Modern day tools have refined our measurement of the Earth's circumference and allowed us to confirm/compare with Eratosthenes result.(2 votes)
- Can a city with different latitude where the angle is measured be at a different longitude? If it is at different longitude, can we just measure the vertical distance between the corresponding latitudes and measure angles at the local noon time for this method to work?(1 vote)
- Were there any smaller units of stade? Like today, Meter is cm , and that is mm(1 vote)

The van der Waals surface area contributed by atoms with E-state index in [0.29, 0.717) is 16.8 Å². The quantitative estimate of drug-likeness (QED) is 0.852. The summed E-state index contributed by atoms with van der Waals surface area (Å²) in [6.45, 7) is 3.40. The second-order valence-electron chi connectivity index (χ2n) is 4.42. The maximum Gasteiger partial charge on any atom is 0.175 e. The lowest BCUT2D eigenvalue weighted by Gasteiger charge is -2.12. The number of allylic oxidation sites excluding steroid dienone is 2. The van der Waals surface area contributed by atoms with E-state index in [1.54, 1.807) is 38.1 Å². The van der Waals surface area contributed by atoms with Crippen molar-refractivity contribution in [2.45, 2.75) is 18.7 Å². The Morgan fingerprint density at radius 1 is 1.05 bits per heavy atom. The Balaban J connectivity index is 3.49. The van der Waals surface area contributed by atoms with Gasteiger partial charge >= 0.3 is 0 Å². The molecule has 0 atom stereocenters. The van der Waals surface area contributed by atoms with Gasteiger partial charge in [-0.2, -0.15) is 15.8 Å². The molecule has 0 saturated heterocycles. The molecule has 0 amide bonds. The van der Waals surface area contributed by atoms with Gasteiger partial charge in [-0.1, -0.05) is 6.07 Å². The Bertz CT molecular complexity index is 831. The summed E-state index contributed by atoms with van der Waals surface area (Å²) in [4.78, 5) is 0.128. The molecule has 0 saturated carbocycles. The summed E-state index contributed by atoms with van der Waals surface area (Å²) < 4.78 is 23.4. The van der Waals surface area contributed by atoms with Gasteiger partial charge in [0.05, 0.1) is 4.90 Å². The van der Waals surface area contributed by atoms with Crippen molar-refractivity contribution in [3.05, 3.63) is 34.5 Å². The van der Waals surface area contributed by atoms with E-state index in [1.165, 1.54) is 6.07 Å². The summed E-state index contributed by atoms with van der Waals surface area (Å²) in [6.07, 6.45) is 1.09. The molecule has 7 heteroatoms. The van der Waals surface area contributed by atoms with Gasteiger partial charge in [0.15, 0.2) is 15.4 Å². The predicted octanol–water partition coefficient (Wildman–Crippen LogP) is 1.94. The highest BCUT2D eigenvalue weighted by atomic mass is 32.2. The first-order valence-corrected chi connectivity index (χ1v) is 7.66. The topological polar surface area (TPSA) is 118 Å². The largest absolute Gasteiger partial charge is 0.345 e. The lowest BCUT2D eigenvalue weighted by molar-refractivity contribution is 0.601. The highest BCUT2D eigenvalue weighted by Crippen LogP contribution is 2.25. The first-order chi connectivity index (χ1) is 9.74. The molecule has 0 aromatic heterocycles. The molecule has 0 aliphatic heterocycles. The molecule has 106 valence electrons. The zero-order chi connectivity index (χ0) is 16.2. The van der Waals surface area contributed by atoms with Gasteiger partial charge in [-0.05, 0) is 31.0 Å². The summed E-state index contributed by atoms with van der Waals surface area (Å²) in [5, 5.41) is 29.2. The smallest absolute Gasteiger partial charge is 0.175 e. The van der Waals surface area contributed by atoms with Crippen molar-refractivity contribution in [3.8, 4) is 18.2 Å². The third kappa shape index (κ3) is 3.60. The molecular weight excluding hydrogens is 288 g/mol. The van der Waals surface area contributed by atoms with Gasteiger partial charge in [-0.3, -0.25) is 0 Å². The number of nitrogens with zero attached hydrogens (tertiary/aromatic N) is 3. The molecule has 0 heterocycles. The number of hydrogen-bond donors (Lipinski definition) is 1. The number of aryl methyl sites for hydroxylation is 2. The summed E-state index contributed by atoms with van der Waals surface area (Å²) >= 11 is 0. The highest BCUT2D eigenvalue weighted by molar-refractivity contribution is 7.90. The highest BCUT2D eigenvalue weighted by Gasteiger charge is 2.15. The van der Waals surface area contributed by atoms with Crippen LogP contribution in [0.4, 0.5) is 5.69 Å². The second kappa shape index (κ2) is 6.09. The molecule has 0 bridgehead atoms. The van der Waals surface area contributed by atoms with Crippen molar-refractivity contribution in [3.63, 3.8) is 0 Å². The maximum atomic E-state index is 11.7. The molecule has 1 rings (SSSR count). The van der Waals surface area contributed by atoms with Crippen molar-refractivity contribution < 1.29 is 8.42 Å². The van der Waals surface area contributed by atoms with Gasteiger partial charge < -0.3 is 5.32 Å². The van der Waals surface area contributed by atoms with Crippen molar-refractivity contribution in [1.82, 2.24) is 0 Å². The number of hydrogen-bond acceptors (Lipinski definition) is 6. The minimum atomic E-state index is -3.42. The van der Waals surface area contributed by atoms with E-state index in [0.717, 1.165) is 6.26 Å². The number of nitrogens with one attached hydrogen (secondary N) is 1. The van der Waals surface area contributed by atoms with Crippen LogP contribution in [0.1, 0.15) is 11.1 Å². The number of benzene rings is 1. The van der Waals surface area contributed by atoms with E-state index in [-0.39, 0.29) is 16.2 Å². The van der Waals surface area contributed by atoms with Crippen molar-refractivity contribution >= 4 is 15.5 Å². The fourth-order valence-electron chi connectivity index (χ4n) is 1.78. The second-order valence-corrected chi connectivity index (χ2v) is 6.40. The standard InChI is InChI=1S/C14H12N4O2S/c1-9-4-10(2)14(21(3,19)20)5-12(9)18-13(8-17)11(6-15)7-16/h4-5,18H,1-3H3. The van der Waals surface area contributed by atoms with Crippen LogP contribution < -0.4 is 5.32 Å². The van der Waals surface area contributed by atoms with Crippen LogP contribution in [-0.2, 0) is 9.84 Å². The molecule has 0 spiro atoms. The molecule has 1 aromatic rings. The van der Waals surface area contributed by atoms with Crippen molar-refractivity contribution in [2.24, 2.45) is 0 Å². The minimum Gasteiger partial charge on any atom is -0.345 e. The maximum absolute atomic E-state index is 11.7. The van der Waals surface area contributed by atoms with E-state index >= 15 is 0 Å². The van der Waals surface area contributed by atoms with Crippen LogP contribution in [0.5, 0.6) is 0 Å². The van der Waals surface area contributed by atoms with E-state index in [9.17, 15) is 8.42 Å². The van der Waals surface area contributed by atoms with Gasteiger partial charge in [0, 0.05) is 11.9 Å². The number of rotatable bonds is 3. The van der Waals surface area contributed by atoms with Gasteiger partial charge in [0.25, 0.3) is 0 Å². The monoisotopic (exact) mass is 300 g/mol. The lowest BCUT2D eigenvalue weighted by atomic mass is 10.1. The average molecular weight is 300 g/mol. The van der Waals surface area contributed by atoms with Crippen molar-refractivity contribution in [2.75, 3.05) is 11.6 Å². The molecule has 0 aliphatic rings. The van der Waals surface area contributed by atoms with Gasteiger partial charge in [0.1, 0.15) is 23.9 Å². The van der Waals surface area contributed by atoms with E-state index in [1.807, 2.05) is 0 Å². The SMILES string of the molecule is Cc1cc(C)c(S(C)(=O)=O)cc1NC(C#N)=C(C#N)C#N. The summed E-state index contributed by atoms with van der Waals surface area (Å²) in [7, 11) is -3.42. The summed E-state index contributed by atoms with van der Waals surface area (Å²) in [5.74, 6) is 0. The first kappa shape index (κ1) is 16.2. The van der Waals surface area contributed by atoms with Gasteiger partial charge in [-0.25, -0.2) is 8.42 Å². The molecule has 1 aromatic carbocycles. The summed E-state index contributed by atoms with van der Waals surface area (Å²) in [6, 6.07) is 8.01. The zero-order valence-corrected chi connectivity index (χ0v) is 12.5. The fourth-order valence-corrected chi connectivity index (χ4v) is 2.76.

[MUSIC PLAYING] In this video, we're going to talk about Eratosthenes, who was a Greek scholar that lived about 2,000 years ago. Eratosthenes found a way, using none of the modern tools that we have, to measure the circumference of the Earth. And in this video, we're going to see how he did this. So the heart of Eratosthenes's measurement is a simple geometry problem. So consider the circle shown here, which has points A and B. And let's say that we know the distance that A and B make on the circumference of the circle. So we know the measure of arc AB. Now, the question is, with this knowledge, can we determine the circumference of our circle? And I'm sure you all are thinking that the answer is obviously no because A and B are just two random points on the circle. So just knowing their distance doesn't help us very much. What we need is some information that makes A and B not just random points on the circle anymore. We need to know the angle that A and B make with the center of the circle. Once we know this, we know how far around A and B go on the circle because we know that every circle has in it 360 degrees in one full revolution. So by knowing theta, we know the fraction of the circle that the arc AB takes up, and we can simply extrapolate to find the circumference. So let's make this one a little clearer with some concrete examples. So let's look at the circle on the right now. And again, we have points A and B. And here you can clearly see that the angle that A and B make with the center of the circle is 90 degrees. And since we know that 90 goes into 360 four times, arc AB is 1/4 around the circle, meaning that the piece shown here, the shaded piece, will fit into the circle four times. So in this case, the circumference of the circle is four times the length of arc AB. Now let's just drive the point home further with this other circle. Again, we have points A and B. And here the angle between points A and B, let's say we measure, and it turns out to be 36 degrees. So since 36 goes into 360 ten times, we know that 10 of these pieces will fit into the circle. And in this case, the circumference is 10, which is the number of pieces, times the length of one piece, AB. Now, in general, the circumference of the circle is given by the number of pieces we have times the length of one piece. And just right inside explicitly, the number of pieces is 360 degrees divided by theta, the angle that A and B make with the center of the circle. And the length of one piece is simply AB. So now, if we just know these two things, the arc AB and the angle A and B make with the center of the circle, we can determine the circumference. And this is really the heart of Eratosthenes's method. So now let's apply this. Now we have another circle, but this time we'll explicitly identify the circle as the Earth, and point A becomes a city, Alexandria. This is a city in Egypt, and this is where Eratosthenes lived. Point B now becomes the city of Syene. So in Eratosthenes's day, it was known that the distance between Alexandria and Syene was about 500 miles. Of course, back then the units weren't miles. But we know the conversion factor, so we don't have to worry about the old system of units. The distance between Alexandria and Syene is 500 miles. And now, looking back at our previous problem, we see that all we have to do to figure out the circumference of the Earth given this information is to figure out the angle that Alexandria and Syene make with the center of the Earth. And the really brilliant thing about Eratosthenes's method is that he found a nice way to measure this angle. So how did he do this? It was known that in Syene there was a well, a long, deep well such that at noon on the summer solstice you could see the sun's rays light up in the bottom of the well. And if you think about this, what this means is that since this well is such a deep thing, this means that the sun's rays must have been coming into the Earth parallel to the well. So we draw these rays, and we see the sun is very, very far away from the Earth. And because the sun is so far away, we can treat the rays coming in from the sun at different points as parallel. So here we've drawn the ray that comes in at Alexandria and the ray at Syene. Now, it's an interesting property of parallel lines that if we have these two parallel lines shown here, the two rays, and we have the radii also shown, this angle that we've called theta 2 is equal to the angle that we're trying to find, theta 1. This is a fact that you might have been exposed to in your geometry classes. It's called the property of corresponding angles. But regardless, it's pretty easy to prove to yourself. So since we know this, now we can transform the hard problem of measuring theta 1 to the relatively easier problem of measuring theta 2. So how do we measure theta 2? It's pretty straightforward. So let's zoom in on this region. We have the surface of the Earth as one of the important lines. And then the radius gets translated into a vertical stick. And we also have the sun with one of its rays. So this ray casts a shadow on the ground. And by knowing the length of the shadow and the height of our stick, we can construct this triangle and simply measure the angle theta 2. All we have to do is look at the shadow created off of a stick. And this is exactly what Eratosthenes did. And he measured that the angle theta 2 was equal to 7.2 degrees. So now we have this information. The angle theta, which is called theta now, is equal to 7.2 degrees. And the measure of the arc AB, or Alexandria to Syene, is 500 miles. So with this information, now all we have to do is feed this into the formula that we got earlier. Let's just recall it-- C equals 360 degrees divided by theta times AB. And so this is very simple to do. We plug in 7.2 degrees for theta. We plug in 500 miles for AB. And in the end, we find that C is equal to 50 times 500 miles, or 25,000 miles. So this is our estimate, or Eratosthenes's estimate, for the circumference of the Earth. Let's call that C Eratosthenes. And so see how simple it was for us to get this. But notice that, according to our modern measurements, the average circumference of the Earth, because it's not a perfect sphere, is around 24,900 miles. So we were only about 100 miles off with this seemingly primitive method, which is about half a percent off. So this is a very impressive thing for someone who lived so long ago without the access to these tools that we now use. [MUSIC PLAYING]